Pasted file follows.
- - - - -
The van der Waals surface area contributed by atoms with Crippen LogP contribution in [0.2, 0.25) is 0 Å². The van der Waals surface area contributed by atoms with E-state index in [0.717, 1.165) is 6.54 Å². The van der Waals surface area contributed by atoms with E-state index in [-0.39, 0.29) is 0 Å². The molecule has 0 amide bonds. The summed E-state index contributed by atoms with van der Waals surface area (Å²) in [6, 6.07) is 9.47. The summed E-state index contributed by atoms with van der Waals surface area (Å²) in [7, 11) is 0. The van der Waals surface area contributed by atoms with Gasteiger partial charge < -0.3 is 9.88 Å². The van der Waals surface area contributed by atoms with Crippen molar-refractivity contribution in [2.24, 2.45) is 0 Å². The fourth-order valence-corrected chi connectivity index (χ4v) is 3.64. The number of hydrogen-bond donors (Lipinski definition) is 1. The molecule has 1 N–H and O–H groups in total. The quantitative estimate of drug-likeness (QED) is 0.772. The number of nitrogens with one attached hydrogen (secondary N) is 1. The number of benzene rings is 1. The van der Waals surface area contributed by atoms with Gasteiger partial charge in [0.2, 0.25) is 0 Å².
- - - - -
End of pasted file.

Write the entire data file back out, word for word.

The van der Waals surface area contributed by atoms with Crippen LogP contribution in [0.2, 0.25) is 0 Å². The van der Waals surface area contributed by atoms with E-state index in [0.717, 1.165) is 6.54 Å². The van der Waals surface area contributed by atoms with E-state index in [-0.39, 0.29) is 0 Å². The molecule has 0 amide bonds. The summed E-state index contributed by atoms with van der Waals surface area (Å²) in [6, 6.07) is 9.47. The summed E-state index contributed by atoms with van der Waals surface area (Å²) in [7, 11) is 0. The van der Waals surface area contributed by atoms with Gasteiger partial charge < -0.3 is 9.88 Å². The van der Waals surface area contributed by atoms with Crippen molar-refractivity contribution in [2.24, 2.45) is 0 Å². The fourth-order valence-corrected chi connectivity index (χ4v) is 3.64. The number of hydrogen-bond donors (Lipinski definition) is 1. The molecule has 1 N–H and O–H groups in total. The quantitative estimate of drug-likeness (QED) is 0.772. The number of nitrogens with one attached hydrogen (secondary N) is 1. The number of benzene rings is 1. The van der Waals surface area contributed by atoms with Gasteiger partial charge in [0.2, 0.25) is 0 Å².